In an age of spiritual abuse scandals, the early church offers a positive model of pastoral authority.
Americans buy millions of self-help books each year, but we, the children of (post)modernity, are not the first to appreciate this genre. It was popular already in the ancient world. Military manuals have existed since at least the fourth century BCE, ready to advise on how to select the best warhorse and conduct an effective siege—or, conversely, survive under siege. The ancients dispensed advice on other topics, too, from cooking to dream interpretation, farming, oratory, friendship, and how to live well in one’s old age.
But there’s one topic on which pagans didn’t write: caring for others. I first noticed this absence while researching popular attitudes toward women—especially mothers—in antiquity and today. That research is, in turn, part of a book project in progress examining the similarities between the pre-Christian pagan approaches to issues of life and the modern post-Christian attitudes to these same topics.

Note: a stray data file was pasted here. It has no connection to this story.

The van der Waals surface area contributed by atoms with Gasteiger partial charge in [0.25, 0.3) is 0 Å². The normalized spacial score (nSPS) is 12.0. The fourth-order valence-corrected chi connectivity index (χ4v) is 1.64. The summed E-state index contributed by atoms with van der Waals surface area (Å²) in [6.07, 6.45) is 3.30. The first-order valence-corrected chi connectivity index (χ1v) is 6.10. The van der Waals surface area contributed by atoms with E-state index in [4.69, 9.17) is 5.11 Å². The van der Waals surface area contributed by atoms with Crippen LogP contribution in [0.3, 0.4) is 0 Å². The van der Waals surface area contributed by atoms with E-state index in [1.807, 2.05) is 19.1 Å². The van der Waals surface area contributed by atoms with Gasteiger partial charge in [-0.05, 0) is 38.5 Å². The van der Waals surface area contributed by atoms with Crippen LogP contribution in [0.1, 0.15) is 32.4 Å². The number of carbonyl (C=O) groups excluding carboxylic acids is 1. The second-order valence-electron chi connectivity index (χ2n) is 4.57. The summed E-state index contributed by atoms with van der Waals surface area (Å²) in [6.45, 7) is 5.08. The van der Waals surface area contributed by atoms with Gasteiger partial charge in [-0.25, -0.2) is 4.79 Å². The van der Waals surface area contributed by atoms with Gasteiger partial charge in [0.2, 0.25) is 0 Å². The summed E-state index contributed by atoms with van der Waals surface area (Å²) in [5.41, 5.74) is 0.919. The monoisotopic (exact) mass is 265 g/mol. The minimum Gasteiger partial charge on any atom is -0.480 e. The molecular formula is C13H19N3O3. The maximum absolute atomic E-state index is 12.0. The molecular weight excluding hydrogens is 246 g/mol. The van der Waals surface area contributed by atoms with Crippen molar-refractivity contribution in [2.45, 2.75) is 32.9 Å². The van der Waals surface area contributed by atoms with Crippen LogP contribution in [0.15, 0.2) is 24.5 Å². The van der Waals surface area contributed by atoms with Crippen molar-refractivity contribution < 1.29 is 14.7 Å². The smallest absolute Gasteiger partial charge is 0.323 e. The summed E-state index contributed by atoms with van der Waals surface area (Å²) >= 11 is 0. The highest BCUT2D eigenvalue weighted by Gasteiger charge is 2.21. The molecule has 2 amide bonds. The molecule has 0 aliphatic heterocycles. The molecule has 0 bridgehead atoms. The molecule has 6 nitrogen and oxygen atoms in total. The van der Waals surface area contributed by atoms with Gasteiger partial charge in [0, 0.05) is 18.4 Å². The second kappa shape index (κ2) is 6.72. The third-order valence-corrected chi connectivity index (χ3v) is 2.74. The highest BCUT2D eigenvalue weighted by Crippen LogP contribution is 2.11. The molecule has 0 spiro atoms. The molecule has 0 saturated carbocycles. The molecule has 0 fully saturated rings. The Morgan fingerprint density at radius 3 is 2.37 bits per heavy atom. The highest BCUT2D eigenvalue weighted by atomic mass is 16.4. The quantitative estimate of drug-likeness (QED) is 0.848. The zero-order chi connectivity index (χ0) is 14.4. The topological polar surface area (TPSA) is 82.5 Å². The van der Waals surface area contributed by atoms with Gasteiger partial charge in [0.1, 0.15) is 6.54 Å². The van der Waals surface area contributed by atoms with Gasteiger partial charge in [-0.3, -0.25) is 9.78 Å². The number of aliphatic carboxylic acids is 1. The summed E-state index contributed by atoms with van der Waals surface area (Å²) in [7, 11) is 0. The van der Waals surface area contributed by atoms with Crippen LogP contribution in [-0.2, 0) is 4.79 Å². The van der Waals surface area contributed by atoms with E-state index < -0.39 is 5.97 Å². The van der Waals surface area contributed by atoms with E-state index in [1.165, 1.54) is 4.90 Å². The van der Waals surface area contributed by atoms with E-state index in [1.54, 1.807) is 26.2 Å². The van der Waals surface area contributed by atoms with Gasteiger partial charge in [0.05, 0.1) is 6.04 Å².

This absence speaks volumes, as does the rise of the new sub-genre of writing on pastoral and practical care in the first few centuries of the church. Historians rightly study what is present in the documentary record, but considering absences can be no less illuminating, as it is in this case. Until early Christian leaders began writing letters, treatises, and manuals about care for single women, the poor, and the sick, and other vulnerable people, such writing did not exist.
In these documents, we find pastoral care that is wide-ranging, including not only the kind of spiritual and relational care that the term most often encompasses today, but also attention to practical needs. These texts bear witness, then, to the role of ministries of compassion—and to how the …